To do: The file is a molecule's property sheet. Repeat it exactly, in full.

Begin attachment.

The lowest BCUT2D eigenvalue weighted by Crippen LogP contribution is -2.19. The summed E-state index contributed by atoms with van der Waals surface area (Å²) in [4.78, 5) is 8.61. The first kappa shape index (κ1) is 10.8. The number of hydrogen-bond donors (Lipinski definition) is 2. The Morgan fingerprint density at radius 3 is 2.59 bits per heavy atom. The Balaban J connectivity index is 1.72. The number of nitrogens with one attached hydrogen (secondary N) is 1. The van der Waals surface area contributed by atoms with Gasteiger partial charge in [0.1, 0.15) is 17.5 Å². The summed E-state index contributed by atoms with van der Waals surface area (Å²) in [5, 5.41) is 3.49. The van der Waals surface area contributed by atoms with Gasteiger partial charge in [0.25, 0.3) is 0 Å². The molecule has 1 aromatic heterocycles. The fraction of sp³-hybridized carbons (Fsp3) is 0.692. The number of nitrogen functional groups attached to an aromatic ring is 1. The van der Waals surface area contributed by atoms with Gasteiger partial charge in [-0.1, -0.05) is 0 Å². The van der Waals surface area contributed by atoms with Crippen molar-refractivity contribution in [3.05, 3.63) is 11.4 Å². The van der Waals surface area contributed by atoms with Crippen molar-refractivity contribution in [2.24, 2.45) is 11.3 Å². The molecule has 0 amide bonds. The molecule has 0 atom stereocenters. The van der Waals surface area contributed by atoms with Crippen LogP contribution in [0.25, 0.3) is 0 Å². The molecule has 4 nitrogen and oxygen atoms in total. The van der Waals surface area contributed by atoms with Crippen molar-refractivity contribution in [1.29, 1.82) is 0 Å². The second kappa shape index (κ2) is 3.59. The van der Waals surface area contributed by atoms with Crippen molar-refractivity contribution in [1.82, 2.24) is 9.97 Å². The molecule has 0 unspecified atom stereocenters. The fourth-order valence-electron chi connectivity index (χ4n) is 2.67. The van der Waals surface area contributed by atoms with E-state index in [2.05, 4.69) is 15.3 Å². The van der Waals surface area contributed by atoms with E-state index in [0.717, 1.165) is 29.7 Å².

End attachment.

The lowest BCUT2D eigenvalue weighted by Crippen LogP contribution is -2.19. The summed E-state index contributed by atoms with van der Waals surface area (Å²) in [4.78, 5) is 8.61. The first kappa shape index (κ1) is 10.8. The number of hydrogen-bond donors (Lipinski definition) is 2. The Morgan fingerprint density at radius 3 is 2.59 bits per heavy atom. The Balaban J connectivity index is 1.72. The number of nitrogens with one attached hydrogen (secondary N) is 1. The van der Waals surface area contributed by atoms with Gasteiger partial charge in [0.1, 0.15) is 17.5 Å². The summed E-state index contributed by atoms with van der Waals surface area (Å²) in [5, 5.41) is 3.49. The van der Waals surface area contributed by atoms with Gasteiger partial charge in [0.25, 0.3) is 0 Å². The molecule has 1 aromatic heterocycles. The fraction of sp³-hybridized carbons (Fsp3) is 0.692. The number of nitrogen functional groups attached to an aromatic ring is 1. The van der Waals surface area contributed by atoms with Gasteiger partial charge in [-0.1, -0.05) is 0 Å². The van der Waals surface area contributed by atoms with Crippen molar-refractivity contribution in [3.05, 3.63) is 11.4 Å². The van der Waals surface area contributed by atoms with Crippen molar-refractivity contribution in [2.24, 2.45) is 11.3 Å². The molecule has 0 amide bonds. The molecule has 0 atom stereocenters. The van der Waals surface area contributed by atoms with Crippen LogP contribution in [0.25, 0.3) is 0 Å². The molecule has 4 nitrogen and oxygen atoms in total. The van der Waals surface area contributed by atoms with Crippen molar-refractivity contribution in [1.29, 1.82) is 0 Å². The second kappa shape index (κ2) is 3.59. The van der Waals surface area contributed by atoms with Crippen molar-refractivity contribution in [1.82, 2.24) is 9.97 Å². The molecule has 0 unspecified atom stereocenters. The fourth-order valence-electron chi connectivity index (χ4n) is 2.67. The van der Waals surface area contributed by atoms with E-state index in [2.05, 4.69) is 15.3 Å². The van der Waals surface area contributed by atoms with E-state index in [0.717, 1.165) is 29.7 Å².